Preparing for a voyage
You have been informed you are going on a research voyage on Investigator. So what happens next?
As a member of a science team you will have a manager called a Lead Principal Investigator. If there is only one science team then this person will also most likely be the Chief Scientist. If there is more than one science team then the Chief Scientist will often be one of the Lead Principal Investigators on board.
The Chief Scientist will be in charge of all the science teams on the voyage and be responsible for planning the scientific operations on the voyage.
To assist the Chief Scientist, a Voyage Operations Manager from the Marine National Facility will be appointed to the voyage. They will assist in planning, mobilisation, demobilisation and all voyage and post-voyage reporting responsibilities.
On a voyage there will be voyage participants (science teams, MNF support staff) and the marine crew. Voyage participants will normally work with their Lead Principal Investigator or the Chief Scientist.
There are three types of voyages and depending on which one you are on will determine if you require a pre-voyage medical examination and what type of medical.
When preparing for a voyage there are many things to consider. Below are some of the issues - more information is available in the Participants Manual.
What you take will depend on the region you will be operating in. Investigator can operate from the tropics down to the ice edge of Antarctica. Taking the right mix of clothes is important.
On voyages that go above 50oS special clothing will be required for the colder conditions in the Southern Ocean near Antarctica. This will be coordinated through the Voyage Operations Manager to ensure everyone has what they need.
There are washing machines and dryers on the vessel but water is limited so you will need to be careful in their use.
There are no shops on board so it is important that you take adequate consumables such as toiletries and medications for the voyage.
Investigator is a dry ship so there is no alcohol or illegal drugs allowed on board.
The vessel has lounge rooms with televisions and DVD players. There is also a fully equipped gym.
Most people take books, music and movies to watch in their own time. For music players, radios and computers used for sound or video, headphones are recommended to avoid disturbing others.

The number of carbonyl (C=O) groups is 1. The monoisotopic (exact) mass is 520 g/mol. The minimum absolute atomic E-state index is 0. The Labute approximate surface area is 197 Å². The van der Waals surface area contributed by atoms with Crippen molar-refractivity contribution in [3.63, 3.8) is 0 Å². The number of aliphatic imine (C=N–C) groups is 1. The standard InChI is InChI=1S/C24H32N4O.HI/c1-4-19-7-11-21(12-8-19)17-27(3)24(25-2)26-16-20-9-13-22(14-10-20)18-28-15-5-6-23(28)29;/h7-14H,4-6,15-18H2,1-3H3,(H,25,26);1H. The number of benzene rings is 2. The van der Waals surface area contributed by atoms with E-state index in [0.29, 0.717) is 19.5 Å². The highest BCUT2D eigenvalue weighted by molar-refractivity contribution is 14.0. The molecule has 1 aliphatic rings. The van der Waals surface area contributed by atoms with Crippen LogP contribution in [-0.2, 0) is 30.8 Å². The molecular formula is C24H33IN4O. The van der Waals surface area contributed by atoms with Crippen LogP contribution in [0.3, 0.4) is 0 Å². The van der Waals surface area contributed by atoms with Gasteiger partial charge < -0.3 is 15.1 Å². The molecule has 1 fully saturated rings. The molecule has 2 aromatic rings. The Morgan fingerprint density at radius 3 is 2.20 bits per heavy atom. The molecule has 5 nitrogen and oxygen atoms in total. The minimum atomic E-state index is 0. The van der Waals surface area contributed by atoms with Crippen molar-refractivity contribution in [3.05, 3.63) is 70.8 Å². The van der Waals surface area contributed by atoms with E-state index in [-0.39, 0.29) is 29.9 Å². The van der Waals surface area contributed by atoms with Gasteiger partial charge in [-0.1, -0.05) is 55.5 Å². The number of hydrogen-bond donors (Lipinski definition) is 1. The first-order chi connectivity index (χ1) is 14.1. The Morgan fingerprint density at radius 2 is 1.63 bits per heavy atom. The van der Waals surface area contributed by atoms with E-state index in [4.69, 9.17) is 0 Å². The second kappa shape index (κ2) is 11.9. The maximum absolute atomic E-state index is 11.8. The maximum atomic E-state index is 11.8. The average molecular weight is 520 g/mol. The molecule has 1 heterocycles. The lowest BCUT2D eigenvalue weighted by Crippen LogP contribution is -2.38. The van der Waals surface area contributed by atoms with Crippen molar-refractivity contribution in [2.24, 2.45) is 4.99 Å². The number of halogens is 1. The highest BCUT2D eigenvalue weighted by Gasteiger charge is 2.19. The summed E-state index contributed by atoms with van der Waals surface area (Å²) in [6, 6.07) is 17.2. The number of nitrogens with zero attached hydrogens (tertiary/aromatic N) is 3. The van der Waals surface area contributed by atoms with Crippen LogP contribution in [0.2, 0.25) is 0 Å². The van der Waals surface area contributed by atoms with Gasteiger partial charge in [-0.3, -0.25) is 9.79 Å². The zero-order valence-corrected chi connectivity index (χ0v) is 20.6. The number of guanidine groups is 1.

There is limited storage on the vessel so you will need to pack light. Take only soft luggage that can be easily carried down narrow corridors and through watertight doors with high sills, and can be stowed away in a small space.
Current passports with at least six months left before expiry should always be carried if the voyage goes outside the Australian Exclusive Economic Zone (EEZ).
Even if not entering another country’s waters, there may be a need to medivac someone who is ill or injured to the closest hospital and that may not be in Australia.
Prior to leaving all voyage participants will need to pass an online safety induction. This is to ensure you understand what is expected. You will not be able to board the vessel without having passed the induction.
Sea sickness and medications
Sea sickness is a possibility so be prepared by bringing adequate medication and remedies.
If you take medications ensure you have enough for the voyage plus additional to cover any possible delays in return. A good practice is to take at least 50% more than you need for the period.
The vessel operates 24 hours a day, seven days a week.
Some people sleep well on a ship and others take time to adjust. A good idea is to take ear plugs and an eye masks to block out the light. The latter is particularly useful if you are working at night and trying to sleep during the day.
Satellite bandwidth is limited and expensive from the vessel. It is used for a wide range of vessel functions so what is available for personal use needs to be controlled.
There is email on board but large incoming or outgoing files may be blocked and attract charges. Social media and internet phone services from personal computers are not allowed so you will need to plan accordingly.
Let your family and friends know what is happening so they have realistic expectations about your communications.
Taking work for the quiet periods
On most voyages there are quiet periods as the vessel steams to the work area or is returning to port. As you may be away for several weeks, consider what work you can do in the quiet periods and make sure you have the necessary files with you.
Do not forget your water bottle! There are filling stations around the vessel.
You will be at sea, so if you forget something you cannot jump in your car and go down to the shops. What you do not have, you will have to do without once on the voyage.
Updated: 27 November 2014